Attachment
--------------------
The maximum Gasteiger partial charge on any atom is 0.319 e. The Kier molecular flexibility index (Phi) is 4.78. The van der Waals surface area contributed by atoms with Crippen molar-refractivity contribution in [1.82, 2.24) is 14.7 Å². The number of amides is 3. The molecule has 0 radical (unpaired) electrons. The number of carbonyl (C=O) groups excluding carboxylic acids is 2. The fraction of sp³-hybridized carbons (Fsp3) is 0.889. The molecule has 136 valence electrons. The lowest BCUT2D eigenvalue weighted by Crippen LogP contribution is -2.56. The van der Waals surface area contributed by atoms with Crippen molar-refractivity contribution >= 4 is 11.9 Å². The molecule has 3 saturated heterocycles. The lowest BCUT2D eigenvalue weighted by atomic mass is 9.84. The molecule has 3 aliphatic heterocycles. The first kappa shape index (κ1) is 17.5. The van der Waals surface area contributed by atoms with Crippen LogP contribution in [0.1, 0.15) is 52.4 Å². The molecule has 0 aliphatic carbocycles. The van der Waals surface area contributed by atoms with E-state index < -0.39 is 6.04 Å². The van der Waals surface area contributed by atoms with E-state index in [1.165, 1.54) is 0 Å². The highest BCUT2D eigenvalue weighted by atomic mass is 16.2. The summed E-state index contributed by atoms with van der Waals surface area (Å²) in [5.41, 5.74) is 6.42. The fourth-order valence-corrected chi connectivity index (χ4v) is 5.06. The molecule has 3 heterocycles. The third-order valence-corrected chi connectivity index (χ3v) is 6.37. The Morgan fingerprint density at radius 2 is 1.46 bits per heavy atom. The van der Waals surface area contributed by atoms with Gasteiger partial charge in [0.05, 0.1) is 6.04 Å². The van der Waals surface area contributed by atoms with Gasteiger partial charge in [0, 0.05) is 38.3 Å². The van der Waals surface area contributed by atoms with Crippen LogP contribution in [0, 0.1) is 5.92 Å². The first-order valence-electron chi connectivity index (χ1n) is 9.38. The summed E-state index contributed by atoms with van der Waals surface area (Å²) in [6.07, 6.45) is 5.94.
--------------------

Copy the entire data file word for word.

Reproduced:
The maximum Gasteiger partial charge on any atom is 0.319 e. The Kier molecular flexibility index (Phi) is 4.78. The van der Waals surface area contributed by atoms with Crippen molar-refractivity contribution in [1.82, 2.24) is 14.7 Å². The number of amides is 3. The molecule has 0 radical (unpaired) electrons. The number of carbonyl (C=O) groups excluding carboxylic acids is 2. The fraction of sp³-hybridized carbons (Fsp3) is 0.889. The molecule has 136 valence electrons. The lowest BCUT2D eigenvalue weighted by Crippen LogP contribution is -2.56. The van der Waals surface area contributed by atoms with Crippen molar-refractivity contribution >= 4 is 11.9 Å². The molecule has 3 saturated heterocycles. The lowest BCUT2D eigenvalue weighted by atomic mass is 9.84. The molecule has 3 aliphatic heterocycles. The first kappa shape index (κ1) is 17.5. The van der Waals surface area contributed by atoms with Crippen LogP contribution in [0.1, 0.15) is 52.4 Å². The molecule has 0 aliphatic carbocycles. The van der Waals surface area contributed by atoms with E-state index < -0.39 is 6.04 Å². The van der Waals surface area contributed by atoms with E-state index in [1.165, 1.54) is 0 Å². The highest BCUT2D eigenvalue weighted by atomic mass is 16.2. The summed E-state index contributed by atoms with van der Waals surface area (Å²) in [5.41, 5.74) is 6.42. The fourth-order valence-corrected chi connectivity index (χ4v) is 5.06. The molecule has 3 heterocycles. The third-order valence-corrected chi connectivity index (χ3v) is 6.37. The Morgan fingerprint density at radius 2 is 1.46 bits per heavy atom. The van der Waals surface area contributed by atoms with Gasteiger partial charge in [0.05, 0.1) is 6.04 Å². The van der Waals surface area contributed by atoms with Gasteiger partial charge in [0, 0.05) is 38.3 Å². The van der Waals surface area contributed by atoms with Crippen LogP contribution in [0, 0.1) is 5.92 Å². The first-order valence-electron chi connectivity index (χ1n) is 9.38. The summed E-state index contributed by atoms with van der Waals surface area (Å²) in [6.07, 6.45) is 5.94.